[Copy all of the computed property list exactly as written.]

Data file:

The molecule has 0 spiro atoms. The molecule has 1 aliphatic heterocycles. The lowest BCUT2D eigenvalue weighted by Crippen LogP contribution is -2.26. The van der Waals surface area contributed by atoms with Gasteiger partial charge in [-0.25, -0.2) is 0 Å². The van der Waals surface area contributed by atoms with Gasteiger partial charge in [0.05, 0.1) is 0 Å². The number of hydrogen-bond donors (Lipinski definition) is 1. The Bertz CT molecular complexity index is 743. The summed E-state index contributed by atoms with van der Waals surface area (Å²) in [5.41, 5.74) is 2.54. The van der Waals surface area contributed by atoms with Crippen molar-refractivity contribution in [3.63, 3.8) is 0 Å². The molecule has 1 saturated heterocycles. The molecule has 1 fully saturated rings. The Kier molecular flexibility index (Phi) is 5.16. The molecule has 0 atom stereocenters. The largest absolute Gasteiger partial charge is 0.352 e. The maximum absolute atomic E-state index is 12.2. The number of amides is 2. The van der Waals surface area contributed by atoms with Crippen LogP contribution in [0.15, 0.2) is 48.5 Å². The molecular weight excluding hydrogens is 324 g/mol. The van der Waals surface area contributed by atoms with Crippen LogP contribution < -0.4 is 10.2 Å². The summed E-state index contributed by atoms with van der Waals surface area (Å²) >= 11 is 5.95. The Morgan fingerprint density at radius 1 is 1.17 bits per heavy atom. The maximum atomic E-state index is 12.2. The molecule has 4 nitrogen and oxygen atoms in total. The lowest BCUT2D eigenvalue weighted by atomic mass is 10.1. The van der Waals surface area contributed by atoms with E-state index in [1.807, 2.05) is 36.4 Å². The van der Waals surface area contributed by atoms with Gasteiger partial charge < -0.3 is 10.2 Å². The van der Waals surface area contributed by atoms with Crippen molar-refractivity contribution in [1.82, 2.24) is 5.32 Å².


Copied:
The molecule has 0 spiro atoms. The molecule has 1 aliphatic heterocycles. The lowest BCUT2D eigenvalue weighted by Crippen LogP contribution is -2.26. The van der Waals surface area contributed by atoms with Gasteiger partial charge in [-0.25, -0.2) is 0 Å². The van der Waals surface area contributed by atoms with Gasteiger partial charge in [0.05, 0.1) is 0 Å². The number of hydrogen-bond donors (Lipinski definition) is 1. The Bertz CT molecular complexity index is 743. The summed E-state index contributed by atoms with van der Waals surface area (Å²) in [5.41, 5.74) is 2.54. The van der Waals surface area contributed by atoms with Crippen molar-refractivity contribution in [3.63, 3.8) is 0 Å². The molecule has 1 saturated heterocycles. The molecule has 1 fully saturated rings. The Kier molecular flexibility index (Phi) is 5.16. The molecule has 0 atom stereocenters. The largest absolute Gasteiger partial charge is 0.352 e. The maximum absolute atomic E-state index is 12.2. The number of amides is 2. The van der Waals surface area contributed by atoms with Crippen LogP contribution in [0.15, 0.2) is 48.5 Å². The molecular weight excluding hydrogens is 324 g/mol. The van der Waals surface area contributed by atoms with Crippen LogP contribution < -0.4 is 10.2 Å². The summed E-state index contributed by atoms with van der Waals surface area (Å²) >= 11 is 5.95. The Morgan fingerprint density at radius 1 is 1.17 bits per heavy atom. The maximum atomic E-state index is 12.2. The molecule has 4 nitrogen and oxygen atoms in total. The lowest BCUT2D eigenvalue weighted by atomic mass is 10.1. The van der Waals surface area contributed by atoms with E-state index in [1.807, 2.05) is 36.4 Å². The van der Waals surface area contributed by atoms with Gasteiger partial charge < -0.3 is 10.2 Å². The van der Waals surface area contributed by atoms with Crippen molar-refractivity contribution in [1.82, 2.24) is 5.32 Å².